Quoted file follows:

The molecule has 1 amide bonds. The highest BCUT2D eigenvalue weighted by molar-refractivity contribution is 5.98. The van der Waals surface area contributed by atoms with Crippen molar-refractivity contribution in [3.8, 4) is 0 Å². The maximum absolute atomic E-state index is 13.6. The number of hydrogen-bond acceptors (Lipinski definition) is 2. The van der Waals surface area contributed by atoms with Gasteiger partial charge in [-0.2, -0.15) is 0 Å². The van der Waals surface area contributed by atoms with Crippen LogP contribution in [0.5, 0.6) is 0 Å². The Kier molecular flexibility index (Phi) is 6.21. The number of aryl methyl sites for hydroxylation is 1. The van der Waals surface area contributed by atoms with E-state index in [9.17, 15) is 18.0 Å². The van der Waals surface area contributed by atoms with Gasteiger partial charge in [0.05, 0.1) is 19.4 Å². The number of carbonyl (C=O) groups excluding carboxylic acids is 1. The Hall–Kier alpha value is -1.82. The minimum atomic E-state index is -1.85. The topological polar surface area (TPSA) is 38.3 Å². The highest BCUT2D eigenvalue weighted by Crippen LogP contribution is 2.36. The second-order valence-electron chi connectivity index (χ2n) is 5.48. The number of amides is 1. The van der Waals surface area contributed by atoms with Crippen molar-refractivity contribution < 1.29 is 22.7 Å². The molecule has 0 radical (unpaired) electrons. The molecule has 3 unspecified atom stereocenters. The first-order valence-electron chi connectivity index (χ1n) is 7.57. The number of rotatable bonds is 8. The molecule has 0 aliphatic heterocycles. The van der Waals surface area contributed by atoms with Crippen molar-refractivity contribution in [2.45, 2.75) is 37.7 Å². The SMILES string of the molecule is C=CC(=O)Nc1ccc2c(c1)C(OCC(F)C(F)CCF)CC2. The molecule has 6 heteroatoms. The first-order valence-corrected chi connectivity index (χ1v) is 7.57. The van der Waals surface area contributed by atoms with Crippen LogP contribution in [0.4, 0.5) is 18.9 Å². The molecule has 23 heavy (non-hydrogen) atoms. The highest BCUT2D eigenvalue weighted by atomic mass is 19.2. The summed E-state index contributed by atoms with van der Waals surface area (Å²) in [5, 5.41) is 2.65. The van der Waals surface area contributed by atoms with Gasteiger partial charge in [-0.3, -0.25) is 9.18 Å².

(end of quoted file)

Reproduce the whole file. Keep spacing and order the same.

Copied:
The molecule has 1 amide bonds. The highest BCUT2D eigenvalue weighted by molar-refractivity contribution is 5.98. The van der Waals surface area contributed by atoms with Crippen molar-refractivity contribution in [3.8, 4) is 0 Å². The maximum absolute atomic E-state index is 13.6. The number of hydrogen-bond acceptors (Lipinski definition) is 2. The van der Waals surface area contributed by atoms with Gasteiger partial charge in [-0.2, -0.15) is 0 Å². The van der Waals surface area contributed by atoms with Crippen LogP contribution in [0.5, 0.6) is 0 Å². The Kier molecular flexibility index (Phi) is 6.21. The number of aryl methyl sites for hydroxylation is 1. The van der Waals surface area contributed by atoms with E-state index in [9.17, 15) is 18.0 Å². The van der Waals surface area contributed by atoms with Gasteiger partial charge in [0.05, 0.1) is 19.4 Å². The number of carbonyl (C=O) groups excluding carboxylic acids is 1. The Hall–Kier alpha value is -1.82. The minimum atomic E-state index is -1.85. The topological polar surface area (TPSA) is 38.3 Å². The highest BCUT2D eigenvalue weighted by Crippen LogP contribution is 2.36. The second-order valence-electron chi connectivity index (χ2n) is 5.48. The number of amides is 1. The van der Waals surface area contributed by atoms with Crippen molar-refractivity contribution < 1.29 is 22.7 Å². The molecule has 0 radical (unpaired) electrons. The molecule has 3 unspecified atom stereocenters. The first-order valence-electron chi connectivity index (χ1n) is 7.57. The number of rotatable bonds is 8. The molecule has 0 aliphatic heterocycles. The van der Waals surface area contributed by atoms with Crippen molar-refractivity contribution in [2.45, 2.75) is 37.7 Å². The SMILES string of the molecule is C=CC(=O)Nc1ccc2c(c1)C(OCC(F)C(F)CCF)CC2. The molecule has 6 heteroatoms. The first-order valence-corrected chi connectivity index (χ1v) is 7.57. The van der Waals surface area contributed by atoms with Crippen LogP contribution in [0.4, 0.5) is 18.9 Å². The molecule has 23 heavy (non-hydrogen) atoms. The highest BCUT2D eigenvalue weighted by atomic mass is 19.2. The summed E-state index contributed by atoms with van der Waals surface area (Å²) in [5, 5.41) is 2.65. The van der Waals surface area contributed by atoms with Gasteiger partial charge in [-0.3, -0.25) is 9.18 Å².